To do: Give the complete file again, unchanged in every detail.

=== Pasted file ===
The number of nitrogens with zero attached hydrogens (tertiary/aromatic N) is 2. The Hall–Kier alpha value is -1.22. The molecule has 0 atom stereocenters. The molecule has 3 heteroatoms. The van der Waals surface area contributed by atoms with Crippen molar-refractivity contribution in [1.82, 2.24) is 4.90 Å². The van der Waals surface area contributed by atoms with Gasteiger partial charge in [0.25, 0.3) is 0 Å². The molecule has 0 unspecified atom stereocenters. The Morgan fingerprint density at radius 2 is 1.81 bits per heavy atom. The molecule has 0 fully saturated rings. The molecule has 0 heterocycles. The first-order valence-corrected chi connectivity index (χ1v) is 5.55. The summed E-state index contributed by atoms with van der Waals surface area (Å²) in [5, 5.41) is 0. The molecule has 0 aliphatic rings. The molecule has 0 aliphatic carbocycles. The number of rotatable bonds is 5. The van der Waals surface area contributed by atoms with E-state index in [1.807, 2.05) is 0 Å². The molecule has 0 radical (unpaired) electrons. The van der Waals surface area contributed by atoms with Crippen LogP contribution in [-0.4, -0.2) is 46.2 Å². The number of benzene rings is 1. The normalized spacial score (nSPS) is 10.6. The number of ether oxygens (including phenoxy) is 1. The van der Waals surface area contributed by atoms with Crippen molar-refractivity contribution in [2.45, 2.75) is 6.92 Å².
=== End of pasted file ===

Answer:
The number of nitrogens with zero attached hydrogens (tertiary/aromatic N) is 2. The Hall–Kier alpha value is -1.22. The molecule has 0 atom stereocenters. The molecule has 3 heteroatoms. The van der Waals surface area contributed by atoms with Crippen molar-refractivity contribution in [1.82, 2.24) is 4.90 Å². The van der Waals surface area contributed by atoms with Gasteiger partial charge in [0.25, 0.3) is 0 Å². The molecule has 0 unspecified atom stereocenters. The Morgan fingerprint density at radius 2 is 1.81 bits per heavy atom. The molecule has 0 fully saturated rings. The molecule has 0 heterocycles. The first-order valence-corrected chi connectivity index (χ1v) is 5.55. The summed E-state index contributed by atoms with van der Waals surface area (Å²) in [5, 5.41) is 0. The molecule has 0 aliphatic rings. The molecule has 0 aliphatic carbocycles. The number of rotatable bonds is 5. The van der Waals surface area contributed by atoms with E-state index in [1.807, 2.05) is 0 Å². The molecule has 0 radical (unpaired) electrons. The van der Waals surface area contributed by atoms with Crippen LogP contribution in [-0.4, -0.2) is 46.2 Å². The number of benzene rings is 1. The normalized spacial score (nSPS) is 10.6. The number of ether oxygens (including phenoxy) is 1. The van der Waals surface area contributed by atoms with Crippen molar-refractivity contribution in [2.45, 2.75) is 6.92 Å².